Jaguar Land Rover (JLR) has announced that it will implement a feature on its cars allowing drivers to unlock them through facial recognition, ideal for when one loses its keys.

The latest JLR model will have cameras on its doors to capture images of whoever passes next to the car, matching images saved on its database to try and detect whenever the owner is approaching. One must wonder if a car thief can use a photo of the driver to unlock the car’s interior, but it seems that the car will also detect the owner’s manner of walking.

The system uses cameras under the windows of the doors. Image Credit: Coventry Telegraph

“The user of the vehicle must carry out a registration process which requires them to record a still image of their face and a moving image such as a hand gesture or their gait as they approach the vehicle,” reads the patent published by Jaguar.

Your JRL will recognize you as you come closer

The company assures that thieves will not be able to use photos to fool the security system, although this can be easily debated as it all depends on the facial recognition system, which obtains a particular input from the cameras. If the thief manages to present the cameras with the correct input, then the facial recognition system would have to determine if what it has received is a photo or the face of the person itself. Even if it takes into account the driver’s gait, a dedicated thief could examine his victim’s way of walking and mimic it while also printing out a photo of the driver’s face as it was found on his Instagram.

One could think that the facial recognition system would measure the depth of the person’s facial features, but for this to occur, the cameras should come equipped with some sort of input-output technology, like an advanced sonar or laser that could send waves towards the person’s face and render a virtual image to compare with the real dimensions of the driver’s facial features.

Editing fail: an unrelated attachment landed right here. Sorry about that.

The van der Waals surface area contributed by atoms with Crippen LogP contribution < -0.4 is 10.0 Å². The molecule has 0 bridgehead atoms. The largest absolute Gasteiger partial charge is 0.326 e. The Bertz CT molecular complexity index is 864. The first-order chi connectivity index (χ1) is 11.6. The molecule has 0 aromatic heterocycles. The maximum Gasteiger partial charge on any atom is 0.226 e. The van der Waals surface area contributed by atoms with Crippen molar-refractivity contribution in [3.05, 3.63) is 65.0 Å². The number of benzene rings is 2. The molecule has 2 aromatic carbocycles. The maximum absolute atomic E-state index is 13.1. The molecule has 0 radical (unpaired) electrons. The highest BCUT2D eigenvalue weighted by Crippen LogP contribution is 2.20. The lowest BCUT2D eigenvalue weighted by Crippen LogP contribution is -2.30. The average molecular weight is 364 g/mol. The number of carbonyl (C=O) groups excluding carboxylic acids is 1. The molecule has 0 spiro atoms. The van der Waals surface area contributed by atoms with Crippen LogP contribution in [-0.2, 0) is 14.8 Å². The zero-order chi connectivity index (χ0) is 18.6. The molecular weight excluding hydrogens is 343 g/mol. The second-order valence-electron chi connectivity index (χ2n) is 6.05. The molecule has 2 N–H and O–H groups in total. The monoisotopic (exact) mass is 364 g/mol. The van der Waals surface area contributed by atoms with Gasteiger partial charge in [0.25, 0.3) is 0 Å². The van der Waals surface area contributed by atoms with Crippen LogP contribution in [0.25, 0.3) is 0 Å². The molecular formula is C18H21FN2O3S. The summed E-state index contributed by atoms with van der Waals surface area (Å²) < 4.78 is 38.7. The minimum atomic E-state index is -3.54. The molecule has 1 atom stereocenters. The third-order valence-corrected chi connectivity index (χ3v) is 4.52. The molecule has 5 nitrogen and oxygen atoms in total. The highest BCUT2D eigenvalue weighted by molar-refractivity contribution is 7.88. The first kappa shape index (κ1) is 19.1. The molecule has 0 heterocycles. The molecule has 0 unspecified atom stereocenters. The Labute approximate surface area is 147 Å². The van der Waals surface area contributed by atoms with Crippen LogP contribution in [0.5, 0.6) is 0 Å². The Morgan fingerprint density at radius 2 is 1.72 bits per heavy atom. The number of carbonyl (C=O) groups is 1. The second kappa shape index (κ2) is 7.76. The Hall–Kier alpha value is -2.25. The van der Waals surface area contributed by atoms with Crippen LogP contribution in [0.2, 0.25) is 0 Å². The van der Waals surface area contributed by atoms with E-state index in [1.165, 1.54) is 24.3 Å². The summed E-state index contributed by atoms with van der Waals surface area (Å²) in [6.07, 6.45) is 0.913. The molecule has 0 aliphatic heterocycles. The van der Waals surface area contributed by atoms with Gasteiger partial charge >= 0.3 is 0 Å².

JRL also informed that the system can be complemented with a moving image, such as a hand gesture that the user makes to open the vehicle as they approach from a certain distance. If the vehicle is sold from an owner to another, the stored images can be replaced by new ones in consonance with the new driver.

Seeking sophistication, Jaguar seems to be aiming for small gimmicks and customization instead of pledging to trends of new vehicle energy or self-driving technology. For instance, JRL’s design director Wolfgang Ziebart believes that hybrid cars are much more inefficient than electric cars, which in turn is backed by Tesla’s CEO Elon Musk.

By 2020, the British carmaker is expected to replace half of its catalog with hybrids and all-electric models. Its first battery-electric vehicle is the I-Pace SUV, a mix of a five-seat SUV concept and a sports car.

“Electric vehicles will absolutely play a role in Jaguar Land Rover’s future product portfolio,” stated Nick Rogers, JRL’s group engineering director.

Source: Coventry Telegraph